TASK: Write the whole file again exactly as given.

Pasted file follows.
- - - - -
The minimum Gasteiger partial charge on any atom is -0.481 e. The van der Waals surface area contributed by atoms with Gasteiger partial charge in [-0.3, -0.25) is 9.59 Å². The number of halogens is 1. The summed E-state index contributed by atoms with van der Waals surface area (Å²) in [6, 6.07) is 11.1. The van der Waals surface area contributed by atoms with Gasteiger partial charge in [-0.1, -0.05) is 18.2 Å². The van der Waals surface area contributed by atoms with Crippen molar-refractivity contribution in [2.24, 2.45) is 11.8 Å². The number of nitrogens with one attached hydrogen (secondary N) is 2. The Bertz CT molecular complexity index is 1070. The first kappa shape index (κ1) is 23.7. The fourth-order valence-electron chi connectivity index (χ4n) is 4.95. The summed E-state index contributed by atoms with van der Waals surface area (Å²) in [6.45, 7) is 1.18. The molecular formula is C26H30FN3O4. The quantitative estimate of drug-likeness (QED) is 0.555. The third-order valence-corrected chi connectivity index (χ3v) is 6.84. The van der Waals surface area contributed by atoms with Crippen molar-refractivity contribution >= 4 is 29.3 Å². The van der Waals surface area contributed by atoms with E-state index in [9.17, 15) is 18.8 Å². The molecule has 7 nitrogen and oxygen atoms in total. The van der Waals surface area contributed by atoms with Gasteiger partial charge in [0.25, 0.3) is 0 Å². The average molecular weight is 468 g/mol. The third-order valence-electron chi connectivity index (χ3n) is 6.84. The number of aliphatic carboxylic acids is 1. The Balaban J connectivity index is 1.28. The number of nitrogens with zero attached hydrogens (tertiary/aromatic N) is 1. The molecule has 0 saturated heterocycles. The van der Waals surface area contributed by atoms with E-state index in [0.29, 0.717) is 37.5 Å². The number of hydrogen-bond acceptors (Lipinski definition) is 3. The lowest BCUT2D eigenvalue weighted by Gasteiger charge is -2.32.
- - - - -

The minimum Gasteiger partial charge on any atom is -0.481 e. The van der Waals surface area contributed by atoms with Gasteiger partial charge in [-0.3, -0.25) is 9.59 Å². The number of halogens is 1. The summed E-state index contributed by atoms with van der Waals surface area (Å²) in [6, 6.07) is 11.1. The van der Waals surface area contributed by atoms with Gasteiger partial charge in [-0.1, -0.05) is 18.2 Å². The van der Waals surface area contributed by atoms with Crippen molar-refractivity contribution in [2.24, 2.45) is 11.8 Å². The number of nitrogens with one attached hydrogen (secondary N) is 2. The Bertz CT molecular complexity index is 1070. The first kappa shape index (κ1) is 23.7. The fourth-order valence-electron chi connectivity index (χ4n) is 4.95. The summed E-state index contributed by atoms with van der Waals surface area (Å²) in [6.45, 7) is 1.18. The molecular formula is C26H30FN3O4. The quantitative estimate of drug-likeness (QED) is 0.555. The third-order valence-corrected chi connectivity index (χ3v) is 6.84. The van der Waals surface area contributed by atoms with Crippen molar-refractivity contribution >= 4 is 29.3 Å². The van der Waals surface area contributed by atoms with E-state index in [9.17, 15) is 18.8 Å². The molecule has 7 nitrogen and oxygen atoms in total. The van der Waals surface area contributed by atoms with Gasteiger partial charge in [0.25, 0.3) is 0 Å². The average molecular weight is 468 g/mol. The third-order valence-electron chi connectivity index (χ3n) is 6.84. The number of aliphatic carboxylic acids is 1. The Balaban J connectivity index is 1.28. The number of nitrogens with zero attached hydrogens (tertiary/aromatic N) is 1. The molecule has 0 saturated heterocycles. The van der Waals surface area contributed by atoms with E-state index in [0.29, 0.717) is 37.5 Å². The number of hydrogen-bond acceptors (Lipinski definition) is 3. The lowest BCUT2D eigenvalue weighted by Gasteiger charge is -2.32.